Gestational surrogacy is the more common route today, largely because it sidesteps many of the legal and ethical complications associated with traditional surrogacy. Gestational surrogacy is also more widely available in fertility clinics that specialize in advanced reproductive technologies.

Related FAQs Surrogate Mothers or Intended Parents May Have

Do both types of surrogacy require legal contracts?

Yes, both traditional and gestational surrogacy generally require a comprehensive legal contract to protect the rights and responsibilities of all parties involved. However, the contracts for gestational surrogacy tend to be less complex due to the absence of a genetic link between the surrogate and the child.

How long does the process take for each type of surrogacy?

The timeline for both traditional and gestational surrogacy can differ based on various factors, such as the legal process, medical procedures and whether a suitable surrogate is readily available. Generally, traditional surrogacy, which often involves simpler medical procedures, may be somewhat quicker, potentially taking around 12 to 16 months from start to finish. On the other hand, gestational surrogacy typically involves more complex IVF procedures and generally takes closer to 14 to 18 months.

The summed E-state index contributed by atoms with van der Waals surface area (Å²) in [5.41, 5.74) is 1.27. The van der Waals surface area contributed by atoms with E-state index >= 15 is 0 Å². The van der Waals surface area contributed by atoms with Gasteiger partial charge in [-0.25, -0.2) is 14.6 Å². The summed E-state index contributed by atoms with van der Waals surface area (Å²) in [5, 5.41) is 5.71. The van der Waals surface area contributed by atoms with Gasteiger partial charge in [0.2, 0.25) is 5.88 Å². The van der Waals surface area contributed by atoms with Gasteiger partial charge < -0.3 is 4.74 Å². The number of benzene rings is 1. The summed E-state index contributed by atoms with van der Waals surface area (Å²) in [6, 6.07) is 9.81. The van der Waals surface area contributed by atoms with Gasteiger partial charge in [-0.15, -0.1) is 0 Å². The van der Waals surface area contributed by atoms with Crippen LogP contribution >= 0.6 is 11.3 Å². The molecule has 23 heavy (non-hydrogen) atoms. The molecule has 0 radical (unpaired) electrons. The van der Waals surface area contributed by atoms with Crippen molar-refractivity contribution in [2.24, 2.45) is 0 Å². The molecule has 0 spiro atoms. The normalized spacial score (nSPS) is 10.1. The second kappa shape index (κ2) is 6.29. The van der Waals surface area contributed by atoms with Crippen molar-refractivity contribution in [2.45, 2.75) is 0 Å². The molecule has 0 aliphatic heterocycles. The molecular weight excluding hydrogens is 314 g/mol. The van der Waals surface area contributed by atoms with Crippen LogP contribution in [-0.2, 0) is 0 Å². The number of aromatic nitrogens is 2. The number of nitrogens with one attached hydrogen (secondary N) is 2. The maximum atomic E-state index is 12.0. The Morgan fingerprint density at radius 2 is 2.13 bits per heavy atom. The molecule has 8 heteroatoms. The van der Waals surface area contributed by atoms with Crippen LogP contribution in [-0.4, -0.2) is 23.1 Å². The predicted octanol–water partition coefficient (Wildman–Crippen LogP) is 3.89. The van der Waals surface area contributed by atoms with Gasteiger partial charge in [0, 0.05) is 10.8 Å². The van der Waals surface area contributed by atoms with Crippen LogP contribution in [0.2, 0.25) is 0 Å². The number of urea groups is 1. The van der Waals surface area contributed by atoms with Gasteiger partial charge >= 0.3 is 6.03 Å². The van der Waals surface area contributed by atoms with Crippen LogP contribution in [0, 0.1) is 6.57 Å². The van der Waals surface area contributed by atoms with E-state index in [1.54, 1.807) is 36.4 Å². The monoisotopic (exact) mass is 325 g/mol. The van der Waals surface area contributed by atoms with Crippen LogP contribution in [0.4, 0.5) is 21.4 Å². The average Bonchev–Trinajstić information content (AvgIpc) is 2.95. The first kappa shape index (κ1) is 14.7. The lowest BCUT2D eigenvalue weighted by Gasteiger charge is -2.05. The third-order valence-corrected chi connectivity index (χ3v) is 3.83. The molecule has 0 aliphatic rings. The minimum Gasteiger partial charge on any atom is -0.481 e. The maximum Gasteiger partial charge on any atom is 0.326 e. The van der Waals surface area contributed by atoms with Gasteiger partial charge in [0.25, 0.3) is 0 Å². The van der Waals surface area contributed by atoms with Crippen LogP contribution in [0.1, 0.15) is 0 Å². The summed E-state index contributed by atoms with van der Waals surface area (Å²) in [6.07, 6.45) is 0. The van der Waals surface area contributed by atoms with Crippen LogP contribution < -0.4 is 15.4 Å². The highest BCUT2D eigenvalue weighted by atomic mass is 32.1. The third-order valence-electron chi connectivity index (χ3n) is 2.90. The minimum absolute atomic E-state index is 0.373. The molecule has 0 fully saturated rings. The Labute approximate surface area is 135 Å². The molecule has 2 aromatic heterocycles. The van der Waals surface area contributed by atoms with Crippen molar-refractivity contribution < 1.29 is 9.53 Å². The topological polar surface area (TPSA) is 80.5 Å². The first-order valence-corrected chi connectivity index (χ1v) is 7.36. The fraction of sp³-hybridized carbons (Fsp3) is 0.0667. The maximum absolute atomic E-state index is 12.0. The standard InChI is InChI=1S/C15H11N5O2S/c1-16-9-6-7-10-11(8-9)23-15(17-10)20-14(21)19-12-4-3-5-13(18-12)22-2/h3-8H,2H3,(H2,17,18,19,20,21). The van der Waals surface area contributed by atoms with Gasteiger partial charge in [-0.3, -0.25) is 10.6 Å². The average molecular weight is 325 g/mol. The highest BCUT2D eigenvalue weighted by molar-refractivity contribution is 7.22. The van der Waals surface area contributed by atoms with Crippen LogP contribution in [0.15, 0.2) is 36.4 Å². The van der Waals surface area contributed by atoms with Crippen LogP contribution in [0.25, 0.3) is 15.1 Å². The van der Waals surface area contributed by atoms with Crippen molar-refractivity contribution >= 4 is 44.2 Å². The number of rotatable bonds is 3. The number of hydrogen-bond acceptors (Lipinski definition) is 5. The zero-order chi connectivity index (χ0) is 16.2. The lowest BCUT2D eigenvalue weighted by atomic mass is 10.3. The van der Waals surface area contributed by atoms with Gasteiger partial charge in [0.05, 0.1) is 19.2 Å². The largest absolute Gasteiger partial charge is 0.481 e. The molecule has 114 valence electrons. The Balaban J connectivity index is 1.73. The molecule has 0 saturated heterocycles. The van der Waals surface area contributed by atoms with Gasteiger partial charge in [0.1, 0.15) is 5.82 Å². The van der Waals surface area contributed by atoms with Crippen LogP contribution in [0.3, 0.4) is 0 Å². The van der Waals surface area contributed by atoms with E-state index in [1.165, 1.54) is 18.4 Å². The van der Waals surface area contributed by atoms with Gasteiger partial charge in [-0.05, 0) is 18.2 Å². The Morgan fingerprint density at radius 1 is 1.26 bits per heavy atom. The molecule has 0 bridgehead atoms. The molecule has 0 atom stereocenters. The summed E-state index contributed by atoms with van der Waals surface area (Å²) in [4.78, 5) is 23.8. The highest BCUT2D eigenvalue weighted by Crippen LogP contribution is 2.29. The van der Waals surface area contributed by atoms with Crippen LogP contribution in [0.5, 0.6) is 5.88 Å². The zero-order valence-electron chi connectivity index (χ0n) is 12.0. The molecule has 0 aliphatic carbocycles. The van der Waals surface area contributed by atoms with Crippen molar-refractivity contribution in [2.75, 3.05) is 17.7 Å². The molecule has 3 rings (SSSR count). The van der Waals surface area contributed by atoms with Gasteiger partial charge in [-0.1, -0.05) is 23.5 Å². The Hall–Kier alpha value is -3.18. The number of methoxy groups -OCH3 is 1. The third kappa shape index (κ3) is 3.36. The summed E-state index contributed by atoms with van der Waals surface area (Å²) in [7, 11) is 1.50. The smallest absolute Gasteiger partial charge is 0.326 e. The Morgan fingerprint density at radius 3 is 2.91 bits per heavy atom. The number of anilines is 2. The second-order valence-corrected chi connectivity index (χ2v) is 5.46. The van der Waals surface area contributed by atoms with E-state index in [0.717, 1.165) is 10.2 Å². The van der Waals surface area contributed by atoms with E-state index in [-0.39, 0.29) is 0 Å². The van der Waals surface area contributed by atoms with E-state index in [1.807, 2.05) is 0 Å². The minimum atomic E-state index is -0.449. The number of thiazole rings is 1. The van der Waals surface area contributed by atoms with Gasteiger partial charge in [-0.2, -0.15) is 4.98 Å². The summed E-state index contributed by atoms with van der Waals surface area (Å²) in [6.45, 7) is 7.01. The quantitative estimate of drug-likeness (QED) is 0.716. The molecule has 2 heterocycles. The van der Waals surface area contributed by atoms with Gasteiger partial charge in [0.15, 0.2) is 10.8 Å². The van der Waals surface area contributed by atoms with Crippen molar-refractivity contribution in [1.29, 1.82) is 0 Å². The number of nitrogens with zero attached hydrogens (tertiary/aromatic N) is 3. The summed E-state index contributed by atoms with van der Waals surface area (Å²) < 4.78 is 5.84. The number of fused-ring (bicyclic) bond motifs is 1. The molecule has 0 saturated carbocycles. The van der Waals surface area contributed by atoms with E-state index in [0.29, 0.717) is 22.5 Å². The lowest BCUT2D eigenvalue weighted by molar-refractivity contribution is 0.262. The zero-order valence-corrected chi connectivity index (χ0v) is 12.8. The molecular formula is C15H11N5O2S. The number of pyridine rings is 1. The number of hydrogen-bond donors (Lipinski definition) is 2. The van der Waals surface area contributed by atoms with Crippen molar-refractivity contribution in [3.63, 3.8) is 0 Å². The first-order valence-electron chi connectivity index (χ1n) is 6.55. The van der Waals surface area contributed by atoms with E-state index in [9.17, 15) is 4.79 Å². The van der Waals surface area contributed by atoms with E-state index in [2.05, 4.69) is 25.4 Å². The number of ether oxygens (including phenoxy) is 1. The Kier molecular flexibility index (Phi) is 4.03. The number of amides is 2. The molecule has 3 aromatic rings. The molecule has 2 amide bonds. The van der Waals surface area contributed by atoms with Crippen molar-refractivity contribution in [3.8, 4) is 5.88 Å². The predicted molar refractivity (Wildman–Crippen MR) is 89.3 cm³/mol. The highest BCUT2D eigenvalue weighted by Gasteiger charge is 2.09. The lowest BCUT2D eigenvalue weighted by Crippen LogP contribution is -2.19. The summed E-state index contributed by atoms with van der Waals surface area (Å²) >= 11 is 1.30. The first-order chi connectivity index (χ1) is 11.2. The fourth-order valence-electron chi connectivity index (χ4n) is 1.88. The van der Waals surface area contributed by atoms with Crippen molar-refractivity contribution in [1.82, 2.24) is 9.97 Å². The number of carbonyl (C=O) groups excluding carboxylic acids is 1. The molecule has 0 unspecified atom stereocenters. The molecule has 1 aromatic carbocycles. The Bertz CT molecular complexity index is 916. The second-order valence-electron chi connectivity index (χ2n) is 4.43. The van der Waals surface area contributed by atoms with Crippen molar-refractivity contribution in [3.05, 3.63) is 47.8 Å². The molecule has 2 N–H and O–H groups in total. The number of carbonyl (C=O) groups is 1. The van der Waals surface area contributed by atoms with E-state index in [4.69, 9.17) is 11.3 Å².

What role do surrogacy agencies play?

Surrogacy agencies like Joy of Life act as intermediaries between the intended parents and the surrogate, providing services like screening, matching and facilitating the legal and medical processes. While not strictly necessary, many people find their expertise invaluable in navigating this complex journey.

What happens if the surrogate changes her mind?

Laws vary by jurisdiction, but generally, legal agreements are put in place to protect both surrogates and intended parents. However, the emotional and ethical complexities of surrogacy mean that these situations can still be legally challenging, particularly in traditional surrogacy, where the surrogate is biologically related to the child.

What should international couples take into consideration?